It is a good thing one of Sean Dancer’s mantras to the Irish women’s squad is “those that can adapt are the one who will succeed”.
The panel will find out their updated training regime today as they endeavour to keep their Olympic preparations going as close to full throttle as possible despite the circumstances.
They were due to head to Durban today but Friday brought confirmation of the cancelled trip with all on-field action in Ireland also postponed until March 29th at the earliest.
“This was a huge event on our [Olympic] calendar; three weeks in the heat getting eight tests against three different nations with the humidity,” Roisin Upton told the Examiner.
“It’s something we are all looking forward to. There wasn’t a ban in place then to stop us travelling [at the time] so it was an in-house decision, a tough one at that, but there are more important things in life than sport.”
It leaves Upton and the squad having to adapt to make the best of a tough situation.
“Essentially, we are in the same lockdown as everyone else. We can’t get together as a squad so much of the work we will be doing will be physical by ourselves.”
The Limerick native has access to nearby pitches at Crescent Comprehensive and Catholic Institute’s Rosbrien while she reckons she will be borrowing some of her brother’s dumbells and kettle bells when the new schedule comes in.
As such, it is full steam ahead in trying to be in the best possible shape for the Tokyo in July but it is impossible to escape the voices calling for the Olympics to be put on hold.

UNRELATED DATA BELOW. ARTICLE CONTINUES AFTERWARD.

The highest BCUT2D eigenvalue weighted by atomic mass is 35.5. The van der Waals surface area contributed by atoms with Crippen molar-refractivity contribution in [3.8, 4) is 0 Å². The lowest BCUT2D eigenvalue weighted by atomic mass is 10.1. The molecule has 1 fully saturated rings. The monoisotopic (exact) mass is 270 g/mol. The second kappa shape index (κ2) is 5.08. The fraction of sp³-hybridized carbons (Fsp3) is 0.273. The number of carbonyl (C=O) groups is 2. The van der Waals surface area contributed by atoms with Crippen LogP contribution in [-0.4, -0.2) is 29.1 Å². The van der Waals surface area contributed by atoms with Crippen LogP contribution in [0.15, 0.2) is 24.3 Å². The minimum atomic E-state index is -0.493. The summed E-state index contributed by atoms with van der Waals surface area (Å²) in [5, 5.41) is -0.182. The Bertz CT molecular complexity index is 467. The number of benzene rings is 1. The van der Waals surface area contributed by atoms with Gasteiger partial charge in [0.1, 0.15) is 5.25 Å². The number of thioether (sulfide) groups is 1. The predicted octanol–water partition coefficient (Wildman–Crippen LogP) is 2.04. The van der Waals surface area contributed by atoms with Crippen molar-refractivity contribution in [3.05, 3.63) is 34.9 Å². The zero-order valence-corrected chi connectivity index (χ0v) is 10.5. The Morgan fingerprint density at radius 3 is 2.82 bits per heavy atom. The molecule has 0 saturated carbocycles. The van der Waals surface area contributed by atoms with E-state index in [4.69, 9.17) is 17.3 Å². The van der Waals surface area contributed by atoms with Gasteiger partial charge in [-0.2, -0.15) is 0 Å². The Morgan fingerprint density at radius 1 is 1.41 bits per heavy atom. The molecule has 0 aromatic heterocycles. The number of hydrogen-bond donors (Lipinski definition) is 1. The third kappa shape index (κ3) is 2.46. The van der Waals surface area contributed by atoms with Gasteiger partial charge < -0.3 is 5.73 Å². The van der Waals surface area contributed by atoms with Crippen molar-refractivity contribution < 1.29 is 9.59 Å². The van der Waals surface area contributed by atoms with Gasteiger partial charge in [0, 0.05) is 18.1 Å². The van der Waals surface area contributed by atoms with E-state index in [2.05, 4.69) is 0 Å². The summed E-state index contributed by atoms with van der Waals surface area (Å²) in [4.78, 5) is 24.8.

“You hear it! Everyone has an opinion… Trump and all that… about what should happen. There’s just so much unknown and so munch uncertainty; so many questions. It is hard to have a contingency plan for something like this.
“All we can try and do is stay focused on the day-to-day. The Olympics is still scheduled for the exact same time and the exact same place. Nothing has changed.
“We do have to adapt [our schedule] but that is one of the things Sean has echoed since he came into our squad – ‘those that can adapt are the ones who will succeed’.
“This is another test for us. It is a bigger picture and a lot more important than our team but we are trying to stay focused.”
Domestically, the Munster Senior Cup finals and the Leinster St Patrick’s Day festival – both decent money-spinners for the provinces – are the first major fixtures to be cancelled.
New dates will also have to be found for the Irish Senior Cup and Kate Russell All-Ireland Schoolgirls championships as well as two rounds of the men’s EY Hockey League.
The women’s EYHL is less affected as it is currently on a three-week break but the jigs and reels of storm-based postponements, nine games need new dates. Where they will fit in remains to be seen.
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